JAMES, WILLIAM (1771–1837), railway projector, son of William James, solicitor, was born at Henley-in-Arden, Warwickshire, 13 June 1771. He was educated at Warwick, and at a school at Winson Green, near Birmingham. After duly serving his articles he commenced practice as a solicitor in his native place about 1797. His business consisted chiefly of land-agency, and having been appointed agent for the Earl of Warwick's property he removed to Warwick, where in 1804 he organised a corps of volunteers. In the same year he carried out a plan for the drainage and levelling of Lambeth Marsh. A bridge over the Thames, to be erected near the site of the later Waterloo Bridge, formed part of the scheme. His wealth increasing he became a colliery owner in South Staffordshire, and was the first to open the West Bromwich coalfield. He subsequently became chairman of the West Bromwich Coalmasters' Association, and he was an active promoter of a bill for making a canal from that district to Birmingham. About 1815 he removed his offices to New Boswell Court, Lincoln's Inn Fields, London, where he carried on one of the largest land-agency businesses in the kingdom. At the same time he made many surveys for the enclosure of commons, and was largely interested in canal undertakings. In conjunction with Lord Whitworth, the Duchess of Dorset, Mr. Vansittart, and others, he embarked upon what proved a very costly and futile search for coal at Bexhill in Sussex. An account of this boring appeared in the ‘Standard,’ 20 April 1889.
James's connection with the establishment of railways constitutes his chief claim to remembrance. His attention had been directed to the subject of ‘tramways’ as early as 1806. Railways worked by horses were well known in the colliery districts of the north of England in the last century. James's notion was to extend this system over the country, but the application of steam as a means of propulsion did not at first occur to him.
He seems to have constructed several short lines of railway in various parts of the kingdom, and to have proposed and surveyed many more. In 1820 he drew up a ‘Plan of the Lines of the Projected Central Junction Railway or Tram Road, showing its communications with the Coalfields, Canals, and Principal Towns, and with the Metropolis,’ which was not apparently published till 1861, when it was printed in the pamphlet entitled ‘The Two James's and the Two Stephensons,’ by E. M. S. P. In the autumn of 1821 James paid a first visit to Killingworth and saw Stephenson's steam locomotive engine at work. His active mind at once perceived the capabilities of the machine, and Stephenson, impressed by James's wealth, commercial reputation, and energy, agreed, along with his partner Losh, by deed dated 1 Sept. 1821, to assign to James one-fourth of the interest in their locomotive patents, dated respectively 1815 and 1816, on the condition that James should recommend and give his ‘best assistance for the using and employing the locomotive engines’ on railways south of an imaginary line drawn from Liverpool to Hull (Mechanics' Magazine, 18 Nov. 1848, p. 500). James's efforts to carry out the agreement failed, and Stephenson derived no benefit from it.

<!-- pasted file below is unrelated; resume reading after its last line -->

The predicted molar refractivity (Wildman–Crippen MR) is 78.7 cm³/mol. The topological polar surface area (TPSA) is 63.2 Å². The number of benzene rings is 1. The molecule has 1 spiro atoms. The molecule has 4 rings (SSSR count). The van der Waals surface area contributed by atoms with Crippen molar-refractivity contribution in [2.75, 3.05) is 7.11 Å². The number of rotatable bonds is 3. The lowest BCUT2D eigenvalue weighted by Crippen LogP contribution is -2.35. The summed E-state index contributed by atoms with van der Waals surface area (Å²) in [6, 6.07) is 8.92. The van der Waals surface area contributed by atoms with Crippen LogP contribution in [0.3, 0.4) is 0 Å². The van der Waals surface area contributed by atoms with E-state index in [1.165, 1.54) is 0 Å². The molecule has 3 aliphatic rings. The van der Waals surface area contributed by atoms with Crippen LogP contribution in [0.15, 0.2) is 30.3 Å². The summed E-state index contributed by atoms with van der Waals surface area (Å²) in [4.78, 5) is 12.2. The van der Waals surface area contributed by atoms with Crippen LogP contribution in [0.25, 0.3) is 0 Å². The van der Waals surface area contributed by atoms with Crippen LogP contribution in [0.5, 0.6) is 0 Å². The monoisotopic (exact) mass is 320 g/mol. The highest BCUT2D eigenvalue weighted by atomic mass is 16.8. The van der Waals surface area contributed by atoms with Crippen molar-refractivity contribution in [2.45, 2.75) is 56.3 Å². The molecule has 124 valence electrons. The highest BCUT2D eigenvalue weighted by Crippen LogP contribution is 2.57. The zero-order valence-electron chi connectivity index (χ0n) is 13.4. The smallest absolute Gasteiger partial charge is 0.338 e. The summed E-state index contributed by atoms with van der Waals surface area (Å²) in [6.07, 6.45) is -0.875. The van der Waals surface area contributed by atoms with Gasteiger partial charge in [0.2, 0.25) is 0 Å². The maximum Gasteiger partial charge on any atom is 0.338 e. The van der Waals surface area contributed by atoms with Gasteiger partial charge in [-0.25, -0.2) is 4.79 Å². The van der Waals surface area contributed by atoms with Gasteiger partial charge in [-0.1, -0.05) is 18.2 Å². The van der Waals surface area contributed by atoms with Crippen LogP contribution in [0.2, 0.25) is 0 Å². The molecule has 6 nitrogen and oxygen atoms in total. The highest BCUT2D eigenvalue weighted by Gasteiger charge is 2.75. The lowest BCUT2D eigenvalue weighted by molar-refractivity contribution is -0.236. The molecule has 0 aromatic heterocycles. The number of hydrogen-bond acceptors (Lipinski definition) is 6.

James, however, had heard earlier in 1821 that a project for constructing a railway between Manchester and Liverpool was afoot. He at once communicated with Joseph Sandars, a wealthy Liverpool merchant, who was prominently connected with the scheme, and was allowed to begin, partly at his own expense, in the summer of 1821, a survey of the line, which was completed in the next year. Robert, the son of George, Stephenson assisted James in the work (Smiles, Lives of George and Robert Stephenson, 1868, p. 243). The route proposed by James was not that eventually adopted, and he finally disagreed with the promoters. In May 1824 Sandars informed him that his delays and broken promises ‘forfeited the confidence of the subscribers,’ and his connection with the undertaking ceased. The work was completed by George Stephenson, who had the benefit of James's plans and sections, and the assistance of Padley, James's brother-in-law. Writing in November 1844 to James's eldest son, Robert Stephenson said: ‘I believe your late father was the original projector of the Liverpool and Manchester railway.’
In 1823 James published a ‘Report to illustrate the Advantages of Direct Inland Communication through Kent, Surrey, Sussex, and Hants, to connect the Metropolis with the Ports of Shoreham (Brighton), Rochester (Chatham), and Portsmouth, by a Line of Engine Railroad, and to render the Grand Surrey Canal, Wandsworth and Merstham Railroad, Shoreham Harbour, and Waterloo Bridge Shares productive property.’ The scheme was well thought out in detail, and showed that James clearly perceived the capabilities of a railway worked by locomotive steam-engines. The ‘Report’ was intended to be the first of a series of twelve reports upon railway communication in various parts of England, but nothing further appeared.